New York, April 12, 2012—The challenges of taking a public company private—as illustrated by last year’s $3 billion acquisition of J. Crew—was the subject of a panel discussion at Columbia Law School featuring attorneys from the top New York law firms who were involved in the deal.
Thomas E. Dunn, a partner at Cravath, Swaine & Moore, represented the special committee of J. Crew’s board, and Howard Sobel, co-head of the private equity practice at Latham &Watkins, represented Leonard Green & Partners, one of the buyers. Professor Robert Jackson Jr., who included the deal as a case study in his new corporate finance course, Counseling Investment Bankers, moderated the discussion, entitled “What’s in a Deal? Insiders Look at the J. Crew Acquisition.”
“Going-private” transactions like the J. Crew transaction present special challenges because of the role of company management, stricter Securities and Exchange Commission disclosure rules and the need for debt financing, Dunn said. The J. Crew deal, which closed in March 2011, had all these issues—and some of its own, he added.
Dunn (pictured left) noted that a senior executive at private-equity firm TPG, one of the buyers, sat on J. Crew’s board. In August 2010, the TPG executive began discussions with J. Crew CEO Millard (Mickey) Drexler about taking J. Crew private—conversations that Drexler waited six weeks to convey to the rest of the J. Crew board. Jackson noted that, especially in going-private transactions where the CEO is among the buyers, the courts have said that discussions like these must be had before the full board, whose duty is to ensure that public shareholders receive the maximum possible value. Dunn added, “When the CEO is on the same side as the buyer, it’s important to get the board involved early on.”
“Almost every public company transaction these days can end up with a shareholder lawsuit, going-private deals even more so” because of management’s involvement with the buyer, said Dunn. “The job of the special committee is to run an effective process. You know a huge spotlight will shine on everything you do.”
Cravath faced pressure to complete the deal quickly. J. Crew was just weeks away from announcing disappointing quarterly earnings and the potential buyers were concerned about volatile financial markets. Especially in a leveraged buyout like J. Crew, the “price depends on how much financing you can achieve and the cost of financing,” said Sobel (pictured right). “The act of lawyering is to design a program that works for the buyer and the seller.”
An agreement to sell J. Crew to private-equity firms TPG and Leonard Green was announced in late November 2010 at a 15% premium to the company’s stock price at the time. A shareholder lawsuit challenging the deal was settled earlier this year, with the buyers paying $16 million and agreeing to give shareholders additional protections to ensure that they received full value for their J. Crew shares.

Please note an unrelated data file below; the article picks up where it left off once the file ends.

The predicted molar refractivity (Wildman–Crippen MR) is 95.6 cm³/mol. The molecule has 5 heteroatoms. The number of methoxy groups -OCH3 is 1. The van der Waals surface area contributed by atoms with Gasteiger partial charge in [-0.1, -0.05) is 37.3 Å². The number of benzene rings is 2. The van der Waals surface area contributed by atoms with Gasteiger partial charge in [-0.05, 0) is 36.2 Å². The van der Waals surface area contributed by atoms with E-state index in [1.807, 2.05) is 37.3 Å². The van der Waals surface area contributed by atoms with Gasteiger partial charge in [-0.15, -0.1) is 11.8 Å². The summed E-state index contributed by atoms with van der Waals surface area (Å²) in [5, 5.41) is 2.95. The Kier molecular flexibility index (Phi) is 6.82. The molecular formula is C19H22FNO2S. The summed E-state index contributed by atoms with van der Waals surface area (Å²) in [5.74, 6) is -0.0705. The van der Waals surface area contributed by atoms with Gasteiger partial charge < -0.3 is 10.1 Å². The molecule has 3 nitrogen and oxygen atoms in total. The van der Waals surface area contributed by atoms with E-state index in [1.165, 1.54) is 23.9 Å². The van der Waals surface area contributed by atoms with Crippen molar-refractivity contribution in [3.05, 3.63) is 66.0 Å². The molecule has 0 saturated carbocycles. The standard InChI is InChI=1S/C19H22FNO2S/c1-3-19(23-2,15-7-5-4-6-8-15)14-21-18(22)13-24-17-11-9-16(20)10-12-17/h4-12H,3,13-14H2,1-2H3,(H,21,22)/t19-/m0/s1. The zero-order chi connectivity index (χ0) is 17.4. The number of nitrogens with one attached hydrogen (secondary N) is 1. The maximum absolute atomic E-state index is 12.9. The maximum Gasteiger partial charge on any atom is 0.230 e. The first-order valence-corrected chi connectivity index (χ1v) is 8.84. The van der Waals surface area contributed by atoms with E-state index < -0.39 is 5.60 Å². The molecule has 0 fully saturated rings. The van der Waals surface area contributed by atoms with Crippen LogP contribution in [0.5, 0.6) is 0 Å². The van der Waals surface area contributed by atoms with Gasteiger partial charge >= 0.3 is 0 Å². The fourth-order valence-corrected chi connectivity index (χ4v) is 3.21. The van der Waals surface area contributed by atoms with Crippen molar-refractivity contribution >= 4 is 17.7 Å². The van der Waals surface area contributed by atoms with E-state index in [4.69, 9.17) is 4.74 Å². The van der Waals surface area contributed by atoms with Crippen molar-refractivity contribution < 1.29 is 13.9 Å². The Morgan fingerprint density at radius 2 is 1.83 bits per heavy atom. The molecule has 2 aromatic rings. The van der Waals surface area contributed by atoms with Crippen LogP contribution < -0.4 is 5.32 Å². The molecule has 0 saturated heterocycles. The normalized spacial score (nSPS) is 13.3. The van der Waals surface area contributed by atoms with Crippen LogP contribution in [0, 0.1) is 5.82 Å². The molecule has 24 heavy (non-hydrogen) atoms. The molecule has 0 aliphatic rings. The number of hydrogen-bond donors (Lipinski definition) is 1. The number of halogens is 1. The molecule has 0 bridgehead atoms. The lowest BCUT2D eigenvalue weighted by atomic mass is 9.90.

This agreement extended the period after announcement for the company to seek other buyers, but no serious bidders emerged, said Dunn. Noting that Drexler was credited with much of J. Crew’s success over the past decade, Dunn added “it was important that the CEO agreed to remain open to working with other potential buyers.” Jackson noted, however, that the CEO’s early participation with TPG and Leonard Green may have troubling implications for the sale process. “It seems unlikely that other buyers would emerge after the CEO has decided on his preferred buyer,” Jackson (pictured left) said, concluding that it is “hard to know whether shareholders received full value when there was no competition among other potential acquirers.”
At the end of the discussion, Jackson asked the panelists about the legacy of the J. Crew deal. “Boards generally may not allow management to talk to potential private equity buyers at the initial stages of the transaction,” said Sobel. “But the pendulum may have swung too far … Management is a critical component of a deal.”
The event was sponsored by the Columbia Business and Law Association (CBLA) and organized by two first year law students, Angelica Agishi’14 and Tasiana Auguste’14. “We’re both interested in the arts and fashion,” said Agishi. “We were asking how you can get involved as a lawyer in something you love and what it’s like to be part of a deal.” CBLA, one of the largest student-run organizations at the Law School, is dedicated to the interaction between law and business.
Other events sponsored by CBLA this year included a panel discussion titled “The Attorney General/Federal Mortgage Settlement and Its Implications for Housing Finance” with Professor Jackson and James Millstein, CEO of Millstein & Co. LLC and former Chief Restructuring Officer at the Department of the Treasury. The moderator was James Tierney, Director of the National State Attorney General Program.
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